Adapting your exercise to your age

Change is key to our workouts as we grow older

Image Credit:
Gulf News

Staying healthy and fit can sometimes seem like a voyage into the mysterious. It involves a combination of exercises that work for you and a diet that nourishes and once you have hit the right balance, it involves further tweaking and changes to avoid stagnation.

Just when you think you have got it and have understood your body, your body behaves differently; and you have to start all over again. Fitness programmes need to be reassessed on a regular basis especially as we move from one decade to the next.

One of the most important changes we need to bring to our fitness programme as we age is to change our mind-set. First, we need to examine our goals and secondly we need to replace the riskier or tougher fitness elements with more stable elements that guarantee results.

The stable set includes regular cardio in the form of a jog, cycling or walking and exercises like squats, push-ups, bicep curls and abdominal crunches. With age, you may need to alter your reps and even the intensity of your exercises, but doing the stable set of exercises on a regular basis will provide you with the key to living long in good health.

Talking about age and exercise raises a couple of questions: One, what is the ideal age to start exercising? And two, is there a point when one is too old to start exercising?

To answer the first question, one should start off on a healthy lifestyle as young as possible. As for the second question, ideally, one should start young, but if not, then start at whatever age you are at right now. However, please consult your doctor before you do the same in order to better understand your strengths and limitations.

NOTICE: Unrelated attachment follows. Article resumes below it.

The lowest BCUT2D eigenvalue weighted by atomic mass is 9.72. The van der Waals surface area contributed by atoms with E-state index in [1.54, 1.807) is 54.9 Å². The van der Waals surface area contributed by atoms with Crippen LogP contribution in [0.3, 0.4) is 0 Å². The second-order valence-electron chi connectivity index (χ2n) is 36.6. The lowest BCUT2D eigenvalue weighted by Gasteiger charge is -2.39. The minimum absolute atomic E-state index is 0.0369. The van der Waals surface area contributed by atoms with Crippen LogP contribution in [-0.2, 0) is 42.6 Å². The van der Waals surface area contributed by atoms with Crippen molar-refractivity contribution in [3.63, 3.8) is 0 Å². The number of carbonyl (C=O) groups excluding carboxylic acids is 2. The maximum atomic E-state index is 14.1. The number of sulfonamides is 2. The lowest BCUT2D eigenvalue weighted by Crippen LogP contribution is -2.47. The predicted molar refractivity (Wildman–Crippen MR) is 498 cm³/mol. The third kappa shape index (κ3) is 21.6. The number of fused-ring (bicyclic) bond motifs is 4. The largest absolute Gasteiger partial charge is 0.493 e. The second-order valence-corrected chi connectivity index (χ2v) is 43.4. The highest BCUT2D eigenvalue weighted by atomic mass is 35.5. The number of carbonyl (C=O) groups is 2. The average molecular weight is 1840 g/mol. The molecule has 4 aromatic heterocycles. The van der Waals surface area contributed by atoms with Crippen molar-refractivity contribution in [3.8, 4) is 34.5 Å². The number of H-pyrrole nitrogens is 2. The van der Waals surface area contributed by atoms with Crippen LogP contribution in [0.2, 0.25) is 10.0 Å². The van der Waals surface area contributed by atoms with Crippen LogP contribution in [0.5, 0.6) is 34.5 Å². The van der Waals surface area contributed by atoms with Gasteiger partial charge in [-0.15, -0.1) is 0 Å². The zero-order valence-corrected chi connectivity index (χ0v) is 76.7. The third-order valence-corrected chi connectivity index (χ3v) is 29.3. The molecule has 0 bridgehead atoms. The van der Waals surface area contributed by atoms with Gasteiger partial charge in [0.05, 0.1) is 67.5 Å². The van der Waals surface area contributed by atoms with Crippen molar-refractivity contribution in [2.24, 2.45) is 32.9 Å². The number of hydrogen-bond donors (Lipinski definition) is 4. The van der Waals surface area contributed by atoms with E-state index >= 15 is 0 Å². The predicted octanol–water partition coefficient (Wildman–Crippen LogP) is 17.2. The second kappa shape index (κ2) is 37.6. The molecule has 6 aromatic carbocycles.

Start with a simple fitness plan that you can stick to consistently, and which emphasises stretching, correct form and strengthening the core muscles. The benefits of exercising regularly and from as early as possible are multi-fold – they can slow the aging process, fight off diabetes, heart disease and osteoporosis.

Often, I have found that people give up on regular exercising as they age under the mistaken belief that their current fitness routine is not appropriate for them anymore and for fear of risking injuries.

Instead of adapting their exercises and diet to suit their new physiology, lower metabolism and needs, they give up on the one lifestyle habit that is key to their good health. I have also come across people who are disheartened when they are no longer able to sustain their old pace and quit exercising instead of adapting.

It is important for one to come to terms with the fact that as we age, we are not going to be able to run as fast or jump as high or hit as hard as our 20- or 30-year-old self. At 40, 50 and above, our body is changing and we need to come to terms with that and move from high-impact exercises to low-impact ones. In an average person, the body begins to lose muscle mass in their 20s (after age 50, the muscle loss is at the rate of 15 per cent per decade) and around the same time the maximal amount of oxygen your body can use (VO2 max) decreases by a per cent a year in healthy men and women.

Even bone mineral density decreases with age; in women, the rate at which the bone turns porous increases after menopause. Of course, shifting to low-impact exercises doesn’t mean that you get a free pass to sleep walk through your workout. You still need to give your 100 per cent.

In my line of work, I have often met people who believe that getting fatter as you age is inevitable.

However, I have to emphasis here that one gets fatter not due to increasing age but due to reduced physical activity and lower metabolic rate due to loss of lean body mass. Beginning in our 20s and 30s, the percentage of body fat gradually increases and since fat cells burn less calories than muscle cells, we need to ingest less calories. This means that if we don’t eat less, we’ll gain weight over the years.

This is why you will find experts advising you to focus on strength training so that you can reduce the loss of muscle mass. In fact, research has shown that even two months of strength training can help a woman recover a decade’s worth of muscle loss and a man can recover two decades worth of loss.